Global Insider: Iraq’s Prisons Incubate Islamist Ideology

Global Insider: Iraq’s Prisons Incubate Islamist Ideology

Last week, al-Qaida’s Iraqi branch staged major simultaneous raids on two Iraqi prisons, afterward claiming to have freed more than 500 Iraqi detainees in the operation. In an email interview, Myriam Benraad, senior Middle East research fellow and Iraq specialist at Sciences Po Paris, explained Iraq’s detention system and the U.S. role in it.

WPR: What is Iraq’s system for handling fighters captured on the battlefield?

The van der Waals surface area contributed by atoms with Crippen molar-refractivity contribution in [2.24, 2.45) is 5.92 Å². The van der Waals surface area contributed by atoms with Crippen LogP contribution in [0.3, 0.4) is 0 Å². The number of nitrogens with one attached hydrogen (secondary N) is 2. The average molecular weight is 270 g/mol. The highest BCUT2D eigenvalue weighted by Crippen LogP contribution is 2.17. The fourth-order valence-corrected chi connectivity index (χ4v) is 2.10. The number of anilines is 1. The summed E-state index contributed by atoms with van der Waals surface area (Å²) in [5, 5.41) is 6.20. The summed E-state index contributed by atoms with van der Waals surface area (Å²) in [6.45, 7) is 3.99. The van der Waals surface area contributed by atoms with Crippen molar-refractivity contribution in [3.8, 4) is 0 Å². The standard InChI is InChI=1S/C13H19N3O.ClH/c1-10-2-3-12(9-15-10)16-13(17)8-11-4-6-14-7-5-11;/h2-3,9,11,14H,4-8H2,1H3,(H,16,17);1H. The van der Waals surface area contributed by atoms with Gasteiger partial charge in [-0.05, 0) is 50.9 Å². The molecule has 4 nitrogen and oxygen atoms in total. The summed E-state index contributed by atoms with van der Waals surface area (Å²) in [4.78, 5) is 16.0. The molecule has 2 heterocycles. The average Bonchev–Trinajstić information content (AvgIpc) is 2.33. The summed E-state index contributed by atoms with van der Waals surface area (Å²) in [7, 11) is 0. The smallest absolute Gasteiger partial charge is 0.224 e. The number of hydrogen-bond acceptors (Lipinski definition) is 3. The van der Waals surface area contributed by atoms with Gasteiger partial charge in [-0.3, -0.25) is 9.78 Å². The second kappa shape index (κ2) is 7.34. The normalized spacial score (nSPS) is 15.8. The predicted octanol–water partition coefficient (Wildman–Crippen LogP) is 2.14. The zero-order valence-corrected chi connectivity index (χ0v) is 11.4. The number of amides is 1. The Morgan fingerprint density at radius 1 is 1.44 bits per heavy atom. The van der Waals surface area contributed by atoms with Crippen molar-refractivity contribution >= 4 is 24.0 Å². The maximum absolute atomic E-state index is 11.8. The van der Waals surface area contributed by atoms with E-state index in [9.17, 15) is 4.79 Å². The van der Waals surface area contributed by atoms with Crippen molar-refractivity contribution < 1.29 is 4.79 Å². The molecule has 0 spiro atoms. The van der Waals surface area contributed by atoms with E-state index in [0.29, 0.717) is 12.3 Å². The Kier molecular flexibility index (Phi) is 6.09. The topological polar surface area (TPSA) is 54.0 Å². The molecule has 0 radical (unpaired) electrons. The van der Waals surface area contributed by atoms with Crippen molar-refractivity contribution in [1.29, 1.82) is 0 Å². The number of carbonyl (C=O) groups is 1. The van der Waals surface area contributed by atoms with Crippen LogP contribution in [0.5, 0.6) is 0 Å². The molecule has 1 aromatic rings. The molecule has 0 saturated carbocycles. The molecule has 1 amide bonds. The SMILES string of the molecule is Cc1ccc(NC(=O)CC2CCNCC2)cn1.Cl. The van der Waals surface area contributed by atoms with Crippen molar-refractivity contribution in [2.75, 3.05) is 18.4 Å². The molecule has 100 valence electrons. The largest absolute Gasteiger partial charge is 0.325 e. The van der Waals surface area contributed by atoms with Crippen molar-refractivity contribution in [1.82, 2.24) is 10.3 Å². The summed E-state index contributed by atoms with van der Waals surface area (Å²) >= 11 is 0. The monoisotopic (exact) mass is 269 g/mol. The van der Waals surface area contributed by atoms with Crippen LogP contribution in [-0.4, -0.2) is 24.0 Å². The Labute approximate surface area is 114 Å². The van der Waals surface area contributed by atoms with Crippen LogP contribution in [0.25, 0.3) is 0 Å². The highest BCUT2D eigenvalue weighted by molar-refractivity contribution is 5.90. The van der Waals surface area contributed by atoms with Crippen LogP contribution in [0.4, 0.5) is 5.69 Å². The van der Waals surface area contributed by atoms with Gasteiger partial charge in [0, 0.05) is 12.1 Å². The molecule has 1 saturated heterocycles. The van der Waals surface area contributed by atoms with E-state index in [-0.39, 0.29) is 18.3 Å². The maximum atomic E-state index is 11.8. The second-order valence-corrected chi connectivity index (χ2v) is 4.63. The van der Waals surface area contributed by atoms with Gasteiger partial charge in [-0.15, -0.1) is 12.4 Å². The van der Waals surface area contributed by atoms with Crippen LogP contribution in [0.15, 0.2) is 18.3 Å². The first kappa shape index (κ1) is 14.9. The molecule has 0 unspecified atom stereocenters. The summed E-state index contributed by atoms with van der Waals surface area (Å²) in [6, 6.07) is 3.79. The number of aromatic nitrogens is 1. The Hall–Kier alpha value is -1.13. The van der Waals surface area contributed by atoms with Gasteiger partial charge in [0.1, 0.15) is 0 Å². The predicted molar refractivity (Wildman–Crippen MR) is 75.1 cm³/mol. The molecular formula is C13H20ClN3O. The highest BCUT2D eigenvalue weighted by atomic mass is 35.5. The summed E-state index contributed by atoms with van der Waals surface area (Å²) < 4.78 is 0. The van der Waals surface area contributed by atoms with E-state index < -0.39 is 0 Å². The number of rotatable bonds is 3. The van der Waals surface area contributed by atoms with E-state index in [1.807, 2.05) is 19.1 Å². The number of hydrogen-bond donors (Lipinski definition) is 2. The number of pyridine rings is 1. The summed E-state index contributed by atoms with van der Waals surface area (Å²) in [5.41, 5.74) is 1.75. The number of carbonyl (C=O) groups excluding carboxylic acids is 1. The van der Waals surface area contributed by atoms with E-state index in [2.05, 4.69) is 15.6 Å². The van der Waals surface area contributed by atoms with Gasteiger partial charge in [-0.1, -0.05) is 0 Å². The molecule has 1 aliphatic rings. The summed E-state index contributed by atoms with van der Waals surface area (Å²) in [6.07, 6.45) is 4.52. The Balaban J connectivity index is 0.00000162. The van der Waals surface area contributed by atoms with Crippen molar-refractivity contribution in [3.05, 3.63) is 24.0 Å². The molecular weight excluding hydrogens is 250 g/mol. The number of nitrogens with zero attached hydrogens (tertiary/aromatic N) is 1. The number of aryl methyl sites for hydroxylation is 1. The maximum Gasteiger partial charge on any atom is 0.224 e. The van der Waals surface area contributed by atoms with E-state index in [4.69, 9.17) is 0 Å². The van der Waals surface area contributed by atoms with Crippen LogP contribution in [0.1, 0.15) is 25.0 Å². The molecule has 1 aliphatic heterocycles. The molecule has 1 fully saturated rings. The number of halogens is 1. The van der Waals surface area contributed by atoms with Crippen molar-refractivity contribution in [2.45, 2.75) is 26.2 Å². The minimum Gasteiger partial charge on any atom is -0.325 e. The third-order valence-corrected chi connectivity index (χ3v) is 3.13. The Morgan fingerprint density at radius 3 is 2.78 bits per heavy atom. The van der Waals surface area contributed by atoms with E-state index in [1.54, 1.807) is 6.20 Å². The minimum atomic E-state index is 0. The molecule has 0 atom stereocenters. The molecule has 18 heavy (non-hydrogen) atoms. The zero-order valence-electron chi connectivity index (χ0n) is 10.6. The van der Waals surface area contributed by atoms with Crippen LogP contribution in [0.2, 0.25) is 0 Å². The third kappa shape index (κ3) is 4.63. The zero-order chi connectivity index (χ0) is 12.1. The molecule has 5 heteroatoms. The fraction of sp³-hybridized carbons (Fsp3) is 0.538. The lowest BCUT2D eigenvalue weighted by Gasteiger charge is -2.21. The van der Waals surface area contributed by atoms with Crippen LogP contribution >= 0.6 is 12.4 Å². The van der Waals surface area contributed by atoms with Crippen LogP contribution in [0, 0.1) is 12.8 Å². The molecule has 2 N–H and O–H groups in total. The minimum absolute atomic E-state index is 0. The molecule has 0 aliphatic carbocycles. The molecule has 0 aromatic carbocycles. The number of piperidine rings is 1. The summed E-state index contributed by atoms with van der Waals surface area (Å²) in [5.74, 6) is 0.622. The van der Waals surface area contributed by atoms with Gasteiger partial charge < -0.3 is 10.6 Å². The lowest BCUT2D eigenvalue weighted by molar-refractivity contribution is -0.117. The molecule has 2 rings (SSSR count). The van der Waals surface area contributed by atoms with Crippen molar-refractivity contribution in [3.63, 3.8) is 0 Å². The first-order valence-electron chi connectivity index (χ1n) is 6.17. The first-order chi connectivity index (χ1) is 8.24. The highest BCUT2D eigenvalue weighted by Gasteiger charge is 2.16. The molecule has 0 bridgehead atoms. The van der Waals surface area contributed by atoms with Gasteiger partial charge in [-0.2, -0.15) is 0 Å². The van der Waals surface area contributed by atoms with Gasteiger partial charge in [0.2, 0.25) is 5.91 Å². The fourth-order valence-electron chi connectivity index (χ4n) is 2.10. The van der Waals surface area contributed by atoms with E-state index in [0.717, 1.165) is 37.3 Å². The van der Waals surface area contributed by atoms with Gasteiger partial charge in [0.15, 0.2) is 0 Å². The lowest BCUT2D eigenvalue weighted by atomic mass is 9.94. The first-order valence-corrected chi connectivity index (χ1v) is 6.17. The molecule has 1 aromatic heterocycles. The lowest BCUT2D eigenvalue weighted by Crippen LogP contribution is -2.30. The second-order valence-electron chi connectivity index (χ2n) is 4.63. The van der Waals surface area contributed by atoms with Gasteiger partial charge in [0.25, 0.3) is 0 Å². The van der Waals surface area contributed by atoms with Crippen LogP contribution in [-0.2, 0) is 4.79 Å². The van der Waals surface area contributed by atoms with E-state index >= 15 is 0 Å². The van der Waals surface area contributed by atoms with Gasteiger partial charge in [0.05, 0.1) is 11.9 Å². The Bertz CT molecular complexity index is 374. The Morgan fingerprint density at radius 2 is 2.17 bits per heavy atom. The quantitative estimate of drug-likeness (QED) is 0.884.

Myriam Benraad: Following the enforcement of the U.S.-Iraq Security Agreement in 2009, U.S.-run prison facilities were officially transferred to the Iraqi government. Specific “rehabilitation” and “deradicalization” programs were developed and implemented, intended to thwart the recruitment of new insurgents into al-Qaida in Iraq (AQI) and other jihadist groups. Counseling with moderate Muslim clerics and psychiatrists has been offered and juvenile facilities opened to provide younger detainees—often the most radical—with educational and employment opportunities. In 2008, a “general amnesty law” was also adopted as part of the national reconciliation process aimed at drawing the alienated Sunni Arab community back into the political process and convincing former jihadists to renounce violence. While a number of prisoners have been successfully deradicalized and reintegrated into civilian life, the efforts to shape attitudes among the detainee population have met limits, as illustrated through the re-radicalization of numerous prisoners and the recent spectacular AQI-led prison breaks.

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